Commitment Varies Across Cultures

What You'll Learn
  • In some cultures, relationship trumps written agreements and makes it acceptable and even expected for the other side to reopen negotiations
  • When asked for gifts, do your best to honor the relationship by being helpful, without giving away valuable concessions or getting taken advantage of
  • Be clear about your policy on bribery and know how to politely decline such a request

Commitment Expectations

You may think the parties are committed to deal terms, and may even have a written agreement in place. But depending on the culture, the written agreement may take second place to what is expected out of the relationship.

Re-Opening of Negotiations

In relationship-based negotiations in many parts of the world (as opposed to the contract-based style common in the U.S., Germany, UK, Canada and others), it is not unusual for one party to ask for modifications after the agreement has been signed and the deal has been "closed." This "re-opening of negotiations" can be very unsettling to those unaccustomed to it, and can be considered less than honorable. But for cultures that view the relationship as more important than the agreement, it is assumed that a solid partner will understand a change in circumstances or schedule and thus at least consider an adjustment.

  • It is not always necessary to concede, but one should accept such a request gracefully and consider the circumstances.
  • If you commonly follow this practice, do not be taken aback if your task-oriented counterpart does not respond favorably. Over time (perhaps many different times), explain carefully and logically why you now are asking for a concession.

Favors as a sign of Commitment

Another practice frequently encountered in relationship-oriented cultures is to ask the other party for favors, sometimes as a "litmus test" of their commitment to the relationship. These favors may include business-oriented requests for flexible schedules, exclusive rights, etc., but they also include personal favors, such as "shopping" for a PC or laptop for them, looking after their son or daughter who is studying abroad in your country, or hosting friends of theirs on sightseeing visits. In task-oriented cultures, on the other hand, requests for favors, especially personal favors, are rather unusual until the two parties have a mature relationship. Task-oriented groups are likely to be surprised and embarrassed by a request coming too soon; however, a refusal of such a request does not invalidate the business relationship in a task-oriented system.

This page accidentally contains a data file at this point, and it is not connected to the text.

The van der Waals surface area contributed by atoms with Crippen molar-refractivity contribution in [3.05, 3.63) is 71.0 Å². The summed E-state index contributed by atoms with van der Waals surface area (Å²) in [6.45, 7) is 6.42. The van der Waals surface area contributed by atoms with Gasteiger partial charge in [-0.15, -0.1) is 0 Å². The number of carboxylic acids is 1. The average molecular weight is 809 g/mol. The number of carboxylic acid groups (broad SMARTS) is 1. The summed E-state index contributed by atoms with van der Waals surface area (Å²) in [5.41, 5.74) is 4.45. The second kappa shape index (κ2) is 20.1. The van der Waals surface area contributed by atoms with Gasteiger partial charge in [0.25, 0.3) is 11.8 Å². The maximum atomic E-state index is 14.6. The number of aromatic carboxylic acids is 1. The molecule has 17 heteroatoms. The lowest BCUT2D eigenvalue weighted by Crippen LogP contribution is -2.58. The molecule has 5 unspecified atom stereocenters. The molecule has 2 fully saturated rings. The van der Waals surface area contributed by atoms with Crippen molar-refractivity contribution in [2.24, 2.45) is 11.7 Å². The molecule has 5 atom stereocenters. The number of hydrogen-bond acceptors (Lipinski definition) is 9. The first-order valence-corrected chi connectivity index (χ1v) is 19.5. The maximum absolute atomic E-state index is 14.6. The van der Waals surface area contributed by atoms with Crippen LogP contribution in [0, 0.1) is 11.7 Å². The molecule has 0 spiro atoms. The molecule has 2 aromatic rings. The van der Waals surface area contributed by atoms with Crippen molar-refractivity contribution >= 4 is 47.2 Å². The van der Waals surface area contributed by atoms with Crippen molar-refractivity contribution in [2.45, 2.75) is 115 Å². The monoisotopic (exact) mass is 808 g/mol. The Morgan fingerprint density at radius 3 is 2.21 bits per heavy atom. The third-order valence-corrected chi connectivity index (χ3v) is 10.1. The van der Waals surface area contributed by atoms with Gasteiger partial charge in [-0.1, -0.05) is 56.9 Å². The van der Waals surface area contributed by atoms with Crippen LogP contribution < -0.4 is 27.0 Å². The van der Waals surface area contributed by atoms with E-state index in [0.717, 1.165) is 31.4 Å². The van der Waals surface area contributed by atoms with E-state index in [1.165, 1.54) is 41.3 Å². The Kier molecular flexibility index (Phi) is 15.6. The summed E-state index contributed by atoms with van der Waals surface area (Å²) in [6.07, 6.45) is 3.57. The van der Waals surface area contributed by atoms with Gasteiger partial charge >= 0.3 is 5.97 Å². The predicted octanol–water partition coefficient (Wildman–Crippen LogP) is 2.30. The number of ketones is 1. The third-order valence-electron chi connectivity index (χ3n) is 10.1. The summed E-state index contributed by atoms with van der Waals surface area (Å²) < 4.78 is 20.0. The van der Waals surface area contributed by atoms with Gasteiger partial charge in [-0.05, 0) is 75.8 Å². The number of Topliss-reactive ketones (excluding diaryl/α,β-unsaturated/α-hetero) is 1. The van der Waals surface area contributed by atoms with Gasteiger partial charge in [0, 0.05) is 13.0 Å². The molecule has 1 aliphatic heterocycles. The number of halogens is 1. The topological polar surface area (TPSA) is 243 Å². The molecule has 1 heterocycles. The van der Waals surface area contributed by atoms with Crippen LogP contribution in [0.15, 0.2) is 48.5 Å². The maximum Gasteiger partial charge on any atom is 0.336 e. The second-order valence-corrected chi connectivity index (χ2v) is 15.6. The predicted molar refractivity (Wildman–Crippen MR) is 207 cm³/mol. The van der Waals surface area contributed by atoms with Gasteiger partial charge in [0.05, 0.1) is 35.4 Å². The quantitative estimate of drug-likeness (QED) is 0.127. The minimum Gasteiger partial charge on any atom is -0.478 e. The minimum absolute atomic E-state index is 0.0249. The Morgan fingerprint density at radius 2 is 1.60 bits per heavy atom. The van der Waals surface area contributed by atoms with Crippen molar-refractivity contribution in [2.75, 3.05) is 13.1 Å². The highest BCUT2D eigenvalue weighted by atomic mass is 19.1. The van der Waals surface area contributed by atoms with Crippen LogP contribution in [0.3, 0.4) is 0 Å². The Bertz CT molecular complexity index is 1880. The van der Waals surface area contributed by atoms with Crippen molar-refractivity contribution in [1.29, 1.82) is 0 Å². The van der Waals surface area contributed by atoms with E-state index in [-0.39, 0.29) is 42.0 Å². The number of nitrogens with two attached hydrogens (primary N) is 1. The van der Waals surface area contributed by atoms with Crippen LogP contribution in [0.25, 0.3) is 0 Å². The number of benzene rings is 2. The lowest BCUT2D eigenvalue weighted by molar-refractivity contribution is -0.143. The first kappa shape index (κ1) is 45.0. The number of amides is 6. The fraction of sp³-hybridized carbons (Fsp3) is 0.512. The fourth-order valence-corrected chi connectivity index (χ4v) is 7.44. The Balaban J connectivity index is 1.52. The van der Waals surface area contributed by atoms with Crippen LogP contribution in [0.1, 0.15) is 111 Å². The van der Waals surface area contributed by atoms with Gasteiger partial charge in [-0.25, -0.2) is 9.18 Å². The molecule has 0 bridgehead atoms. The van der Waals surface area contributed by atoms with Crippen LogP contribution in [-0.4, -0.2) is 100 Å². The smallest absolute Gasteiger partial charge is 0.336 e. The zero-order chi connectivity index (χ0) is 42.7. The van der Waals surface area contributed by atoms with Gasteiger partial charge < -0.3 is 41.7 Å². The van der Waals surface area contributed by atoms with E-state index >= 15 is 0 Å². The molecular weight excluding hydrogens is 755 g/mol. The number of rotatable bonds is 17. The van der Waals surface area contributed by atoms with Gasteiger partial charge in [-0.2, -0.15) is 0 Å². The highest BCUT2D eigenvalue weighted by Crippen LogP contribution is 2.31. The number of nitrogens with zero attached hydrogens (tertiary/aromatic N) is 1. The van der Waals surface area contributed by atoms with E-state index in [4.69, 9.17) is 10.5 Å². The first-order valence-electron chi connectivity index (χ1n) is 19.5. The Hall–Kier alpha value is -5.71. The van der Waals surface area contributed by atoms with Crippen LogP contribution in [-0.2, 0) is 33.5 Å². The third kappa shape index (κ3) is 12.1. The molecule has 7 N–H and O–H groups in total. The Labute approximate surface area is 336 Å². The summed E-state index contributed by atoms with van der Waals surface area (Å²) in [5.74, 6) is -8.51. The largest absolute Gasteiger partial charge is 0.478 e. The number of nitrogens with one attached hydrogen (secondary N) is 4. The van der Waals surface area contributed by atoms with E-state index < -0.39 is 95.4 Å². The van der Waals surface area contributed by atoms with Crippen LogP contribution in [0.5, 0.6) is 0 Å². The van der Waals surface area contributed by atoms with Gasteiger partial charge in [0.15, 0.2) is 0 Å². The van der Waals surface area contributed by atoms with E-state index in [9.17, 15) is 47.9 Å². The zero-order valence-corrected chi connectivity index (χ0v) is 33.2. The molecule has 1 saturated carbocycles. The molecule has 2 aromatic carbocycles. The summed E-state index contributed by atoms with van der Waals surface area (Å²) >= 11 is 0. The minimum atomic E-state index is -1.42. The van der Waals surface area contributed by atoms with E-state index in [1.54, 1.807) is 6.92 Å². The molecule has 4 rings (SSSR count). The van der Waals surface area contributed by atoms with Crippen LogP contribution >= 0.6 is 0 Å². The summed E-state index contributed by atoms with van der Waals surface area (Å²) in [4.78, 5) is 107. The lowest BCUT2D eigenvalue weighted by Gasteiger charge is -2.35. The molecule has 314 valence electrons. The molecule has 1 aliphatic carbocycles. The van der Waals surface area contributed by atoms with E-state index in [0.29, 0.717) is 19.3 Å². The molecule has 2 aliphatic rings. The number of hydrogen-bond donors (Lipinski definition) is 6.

• For task-oriented groups: Requests for favors are not to be brushed aside lightly if you value the relationship. If you can accommodate them, do. If you truly cannot, make a very polite excuse accompanied by a vague promise to find another way to help them. (And then follow through to the best of your ability.)
  • For relationship-oriented groups: Your task-oriented counterparts are not likely to understand the true meaning behind such a request (i.e., as an expression of mutual trust). It is best to withhold such requests until the relationship is quite mature.

Gift or Bribery?

In many cultures around the world, the offering of tangible rewards or incentives is a frequent component of doing business. In some places these are called gifts or consideration, in other places, bribery. There are of course many gray areas in-between. You must define your own policy and follow it.

  • Never express shock or disgust openly to your counterpart.
  • If you are declining such an offer, simply thank them and say that your company policy does not allow you to accept.

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